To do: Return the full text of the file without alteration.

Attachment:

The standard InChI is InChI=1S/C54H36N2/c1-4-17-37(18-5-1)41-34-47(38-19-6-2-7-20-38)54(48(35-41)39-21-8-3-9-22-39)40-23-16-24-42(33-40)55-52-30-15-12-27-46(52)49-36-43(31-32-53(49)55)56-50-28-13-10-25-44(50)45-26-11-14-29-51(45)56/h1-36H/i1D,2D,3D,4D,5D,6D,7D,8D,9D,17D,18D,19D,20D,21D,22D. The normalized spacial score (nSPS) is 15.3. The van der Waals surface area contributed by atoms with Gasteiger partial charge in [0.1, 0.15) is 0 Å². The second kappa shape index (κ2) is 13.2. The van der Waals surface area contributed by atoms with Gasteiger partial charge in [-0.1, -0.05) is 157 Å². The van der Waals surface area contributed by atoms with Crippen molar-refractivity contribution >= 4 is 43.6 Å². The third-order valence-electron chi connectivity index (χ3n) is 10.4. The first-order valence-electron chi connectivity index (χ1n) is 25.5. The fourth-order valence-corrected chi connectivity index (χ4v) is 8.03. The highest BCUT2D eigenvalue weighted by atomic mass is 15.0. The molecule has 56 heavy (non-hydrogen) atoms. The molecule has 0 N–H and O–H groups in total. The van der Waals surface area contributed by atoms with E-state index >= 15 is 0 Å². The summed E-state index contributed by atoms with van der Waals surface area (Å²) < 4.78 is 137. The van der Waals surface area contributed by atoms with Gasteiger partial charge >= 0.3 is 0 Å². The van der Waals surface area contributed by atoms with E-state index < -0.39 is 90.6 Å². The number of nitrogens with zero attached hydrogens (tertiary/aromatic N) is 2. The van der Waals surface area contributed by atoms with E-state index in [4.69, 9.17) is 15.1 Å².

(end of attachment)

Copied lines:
The standard InChI is InChI=1S/C54H36N2/c1-4-17-37(18-5-1)41-34-47(38-19-6-2-7-20-38)54(48(35-41)39-21-8-3-9-22-39)40-23-16-24-42(33-40)55-52-30-15-12-27-46(52)49-36-43(31-32-53(49)55)56-50-28-13-10-25-44(50)45-26-11-14-29-51(45)56/h1-36H/i1D,2D,3D,4D,5D,6D,7D,8D,9D,17D,18D,19D,20D,21D,22D. The normalized spacial score (nSPS) is 15.3. The van der Waals surface area contributed by atoms with Gasteiger partial charge in [0.1, 0.15) is 0 Å². The second kappa shape index (κ2) is 13.2. The van der Waals surface area contributed by atoms with Gasteiger partial charge in [-0.1, -0.05) is 157 Å². The van der Waals surface area contributed by atoms with Crippen molar-refractivity contribution >= 4 is 43.6 Å². The third-order valence-electron chi connectivity index (χ3n) is 10.4. The first-order valence-electron chi connectivity index (χ1n) is 25.5. The fourth-order valence-corrected chi connectivity index (χ4v) is 8.03. The highest BCUT2D eigenvalue weighted by atomic mass is 15.0. The molecule has 56 heavy (non-hydrogen) atoms. The molecule has 0 N–H and O–H groups in total. The van der Waals surface area contributed by atoms with E-state index >= 15 is 0 Å². The summed E-state index contributed by atoms with van der Waals surface area (Å²) < 4.78 is 137. The van der Waals surface area contributed by atoms with Gasteiger partial charge >= 0.3 is 0 Å². The van der Waals surface area contributed by atoms with E-state index < -0.39 is 90.6 Å². The number of nitrogens with zero attached hydrogens (tertiary/aromatic N) is 2. The van der Waals surface area contributed by atoms with E-state index in [4.69, 9.17) is 15.1 Å².